• The cervical region of the spine is the neck region. There are seven vertebrae, which are identified as C1 through C7 from top to bottom. Cervical vertebrae support the skull, protect the brain stem and the spinal cord, and support head movement.
  • The spine’s thoracic region begins where the cervical ends, and there are twelve thoracic vertebrae numbered from top to bottom as T1 through T12. Ribs attach to the thoracic vertebrae increasing their strength and offer protection of many essential organs. Thus, due to these structural features, the thoracic range of motion is limited.
  • The lumbar region of the spine begins after T12 with five vertebrae identified as L1 through L5. The lumbar region is designed and poised to bear much of the body’s weight. The lumbar vertebrae are more flexible than the thoracic spine region, but they are less flexible than the cervical region.
  • The sacral region of the spine is located behind the pelvis, which is numbered S1 through S5. The sacrum is a triangular-shaped region from the fusion of the sacral vertebrae. The coccyx (tailbone) is below the sacrum and is formed from the fusion of five additional bones. Think of the sacrum as a connector between the spinal cord and the pelvis. The sarum and coccyx allow us to sit upright.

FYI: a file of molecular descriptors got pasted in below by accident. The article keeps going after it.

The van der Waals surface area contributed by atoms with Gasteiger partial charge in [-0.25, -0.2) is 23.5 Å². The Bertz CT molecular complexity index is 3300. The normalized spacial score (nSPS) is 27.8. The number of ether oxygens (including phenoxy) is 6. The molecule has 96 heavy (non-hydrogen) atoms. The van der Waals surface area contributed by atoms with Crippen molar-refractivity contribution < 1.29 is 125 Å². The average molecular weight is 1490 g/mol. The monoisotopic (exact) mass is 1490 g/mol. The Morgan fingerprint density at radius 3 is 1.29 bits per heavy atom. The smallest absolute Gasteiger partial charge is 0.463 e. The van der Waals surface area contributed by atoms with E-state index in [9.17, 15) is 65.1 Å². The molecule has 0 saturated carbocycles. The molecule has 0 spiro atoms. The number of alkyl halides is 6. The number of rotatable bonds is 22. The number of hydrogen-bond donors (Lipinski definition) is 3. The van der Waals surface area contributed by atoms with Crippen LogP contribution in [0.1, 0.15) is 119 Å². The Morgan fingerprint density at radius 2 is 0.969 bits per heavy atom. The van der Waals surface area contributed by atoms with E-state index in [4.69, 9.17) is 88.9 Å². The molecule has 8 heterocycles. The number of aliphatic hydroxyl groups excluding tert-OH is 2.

“We don’t stop playing because we grow old; we grow old because we stop playing.” George Bernard Shaw

Bending and Twisting Motion of the Spine: Our daily activities require the bending and twisting of the spine. For example, you put on your seat belt when you enter the automobile and close the car door. Additionally, picking up an object that has fallen and is now behind the table next to the sofa. When you attempt numerous yoga poses, like the Cat/Cow Pose, or hitting golf balls, you need and utilize the mobility of the axial spine region.